The replay of the call can be heard by dialing 800–633-8284 (dial 402–977–9140 if calling from outside the U.S.), Call ID# 21820997#
Slides for the call be found HERE
Mobility is at the core for how cities function. Mobility is critical to the economic vibrancy and livability of cities, enabling commerce to occur, and allowing us to get to work or school or visit with family and friends. For the first time since the car began to be mass produced 100 years ago, this core element of our daily life is poised for total disruption. Uber, and the massive impact it’s had on cities around the world, is just the beginning.
Innovations in AI, electrification, connectivity, security, the internet of things, personalization, and autonomy will combine in powerful ways to disrupt mobility at the local level. But the various forms that disruption will take are still evolving. Different municipalities will take different approaches to the disruption, which will have dramatic effects on mobility in each of those cities. Self-driving cars are coming. Increased connectivity is enabling shared mobility options. The speed of the electrification of mobility will, in part, be driven by how we quickly self driving and shared mobility is adopted, as higher car utilization changes the economics of electrification.
It’s all so exciting, yet it’s also so scary. Safety is obviously a concern along with the attendant complex moral situations to consider. Job disruption will occur at scale still hard to imagine as whole industries are remade. Who owns all the data? How secure will it all be? What will happen to demand as costs go down?
Getting mobility right will be a significant competitive advantage for cities, and a massive wealth generator for companies. Electrification will help clear the air of pollution, while autonomous driving will reduce traffic deaths. The rapidly emerging world of mobility will improve the quality of life for billions of people. Or we could get Skynet.
So what does 2017 hold for the world of mobility? How quickly will new technologies be adopted? What cities and countries are getting this right? What companies are best positioned to profit from this disruption, and which are most at risk? Is $8,000 the right price for “Full Self-Driving Capability”? All these questions and more will be addressed by our panel of mobility experts, all hailing (originally) from Israel.
Click here to get the slides for the call (on November 10th).
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Michael Granoff — President Maniv Mobility which funds and advises early-stage companies developing advanced transportation and mobility products and services, including autonomous mobility technology. Maniv was the first investor in Better Place, the electric car network company, and Mr. Granoff served in several operational roles as well as on its Board of Directors. In 2010 Mr. Granoff was awarded the Asper Award for Global Entrepreneurship from the Brandeis University International School of Business. He holds a B.A. from Tufts University, an MBA from the Kellogg School of Management at Northwestern University, and a J.D. from Northwestern School of Law and has completed more than 20 marathons.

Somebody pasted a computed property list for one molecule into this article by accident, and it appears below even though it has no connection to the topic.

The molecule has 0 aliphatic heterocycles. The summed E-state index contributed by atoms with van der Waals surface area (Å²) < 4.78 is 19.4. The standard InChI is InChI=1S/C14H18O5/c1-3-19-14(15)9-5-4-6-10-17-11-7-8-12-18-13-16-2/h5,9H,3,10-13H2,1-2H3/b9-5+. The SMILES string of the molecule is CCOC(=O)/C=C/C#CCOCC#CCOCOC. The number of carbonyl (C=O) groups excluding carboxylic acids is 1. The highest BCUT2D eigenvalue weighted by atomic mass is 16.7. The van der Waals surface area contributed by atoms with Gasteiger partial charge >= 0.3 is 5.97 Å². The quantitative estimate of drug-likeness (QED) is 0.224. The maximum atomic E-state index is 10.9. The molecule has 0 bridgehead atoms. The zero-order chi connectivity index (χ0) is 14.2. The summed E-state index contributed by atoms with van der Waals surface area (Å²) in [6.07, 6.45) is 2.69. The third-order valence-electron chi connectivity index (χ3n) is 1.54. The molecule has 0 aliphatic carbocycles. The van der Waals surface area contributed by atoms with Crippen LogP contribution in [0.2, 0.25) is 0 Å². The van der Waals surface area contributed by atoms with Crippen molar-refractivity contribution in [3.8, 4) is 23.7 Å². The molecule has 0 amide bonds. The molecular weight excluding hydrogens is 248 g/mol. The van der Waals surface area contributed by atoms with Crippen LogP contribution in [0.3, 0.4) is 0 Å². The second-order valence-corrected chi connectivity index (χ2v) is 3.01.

Eran Shir — CEO and Co-Founder of Nexar which employs machine vision and sensor fusion algorithms, leveraging the iPhone’s sensors, to analyze and understand the car’s surrounding, and provide unique documentation in case of accidents. Eran was previously an been Entrepreneur In Residence at Aleph, where he focused on iOT, big-data, crypto currencies, marketplaces and networks, and the way they disrupt important markets like healthcare, transportation, education, manufacturing, and finance. Before Aleph Eran ran the global Creative Innovation Center for Yahoo!, where he was responsible for Yahoo!’s ad creative technologies strategy and portfolio, as well as the development of its next generation ad creative personalization platform. Eran has BA and a Msters in Physics from the Technion.
Ben Volkow — CEO and Co-Founder of otonomo a fast growing VC backed company changing the car and it’s ecosystem, using big data to enable new services, ecosystem and revenues to the automotive industry. Ben is a serial Entrepreneur and Executive, and held senior positions such as VP and Business Unit General Manager at F5 Networks, CEO/Founder at Traffix and others.
Rani Wellingstein — CEO and Co-Founder of Oryx Vision which develops solid state depth vision solutions for autonomous vehicles based on a radically innovative depth-sensing technology. Rani is a serial entrepreneur who most recently was CEO and Co-Founder of Intucell. Following Intucell’s acquisition ($475m) by Cisco in 2013, Rani served as VP and BU manager of Cisco’s Self Optimized Networks Business Unit, in Cisco’s Mobility division. Rani holds BSc EE from the Technion and MScEE from Tel-Aviv University and served 5 years, as a SONAR engineer, in the technology unit of the Israeli navy.
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The content of this broadcast/presentation does not involve the rendering of personalized investment advice and should not be construed as an offer to buy or sell, or a solicitation of any offer to buy or sell the securities mentioned herein it is for and is for informational or discussion purposes only. Nor does it reflect the adoption or endorsement of the views of the individual presenters.
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